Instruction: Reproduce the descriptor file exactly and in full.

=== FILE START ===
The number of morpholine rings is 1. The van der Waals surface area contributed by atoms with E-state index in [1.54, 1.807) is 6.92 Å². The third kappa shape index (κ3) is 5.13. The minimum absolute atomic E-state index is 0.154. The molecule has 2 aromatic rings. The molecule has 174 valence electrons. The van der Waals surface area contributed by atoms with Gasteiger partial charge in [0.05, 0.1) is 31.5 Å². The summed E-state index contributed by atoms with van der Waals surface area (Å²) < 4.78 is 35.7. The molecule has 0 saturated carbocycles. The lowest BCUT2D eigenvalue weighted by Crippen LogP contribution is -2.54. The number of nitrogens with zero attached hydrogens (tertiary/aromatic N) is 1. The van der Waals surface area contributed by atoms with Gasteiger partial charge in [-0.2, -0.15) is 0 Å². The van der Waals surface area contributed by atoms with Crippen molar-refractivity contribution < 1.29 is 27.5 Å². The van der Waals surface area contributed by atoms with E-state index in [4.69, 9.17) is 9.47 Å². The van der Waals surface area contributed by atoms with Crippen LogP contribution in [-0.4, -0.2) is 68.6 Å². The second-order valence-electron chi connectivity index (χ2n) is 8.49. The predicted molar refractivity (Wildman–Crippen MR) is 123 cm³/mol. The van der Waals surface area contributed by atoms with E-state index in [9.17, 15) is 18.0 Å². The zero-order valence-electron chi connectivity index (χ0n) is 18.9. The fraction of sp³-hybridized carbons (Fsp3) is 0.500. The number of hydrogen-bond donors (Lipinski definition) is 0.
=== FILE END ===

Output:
The number of morpholine rings is 1. The van der Waals surface area contributed by atoms with E-state index in [1.54, 1.807) is 6.92 Å². The third kappa shape index (κ3) is 5.13. The minimum absolute atomic E-state index is 0.154. The molecule has 2 aromatic rings. The molecule has 174 valence electrons. The van der Waals surface area contributed by atoms with Gasteiger partial charge in [0.05, 0.1) is 31.5 Å². The summed E-state index contributed by atoms with van der Waals surface area (Å²) < 4.78 is 35.7. The molecule has 0 saturated carbocycles. The lowest BCUT2D eigenvalue weighted by Crippen LogP contribution is -2.54. The number of nitrogens with zero attached hydrogens (tertiary/aromatic N) is 1. The van der Waals surface area contributed by atoms with Gasteiger partial charge in [-0.2, -0.15) is 0 Å². The van der Waals surface area contributed by atoms with Crippen molar-refractivity contribution < 1.29 is 27.5 Å². The van der Waals surface area contributed by atoms with E-state index in [4.69, 9.17) is 9.47 Å². The van der Waals surface area contributed by atoms with Crippen LogP contribution in [-0.4, -0.2) is 68.6 Å². The second-order valence-electron chi connectivity index (χ2n) is 8.49. The predicted molar refractivity (Wildman–Crippen MR) is 123 cm³/mol. The van der Waals surface area contributed by atoms with E-state index in [9.17, 15) is 18.0 Å². The zero-order valence-electron chi connectivity index (χ0n) is 18.9. The fraction of sp³-hybridized carbons (Fsp3) is 0.500. The number of hydrogen-bond donors (Lipinski definition) is 0.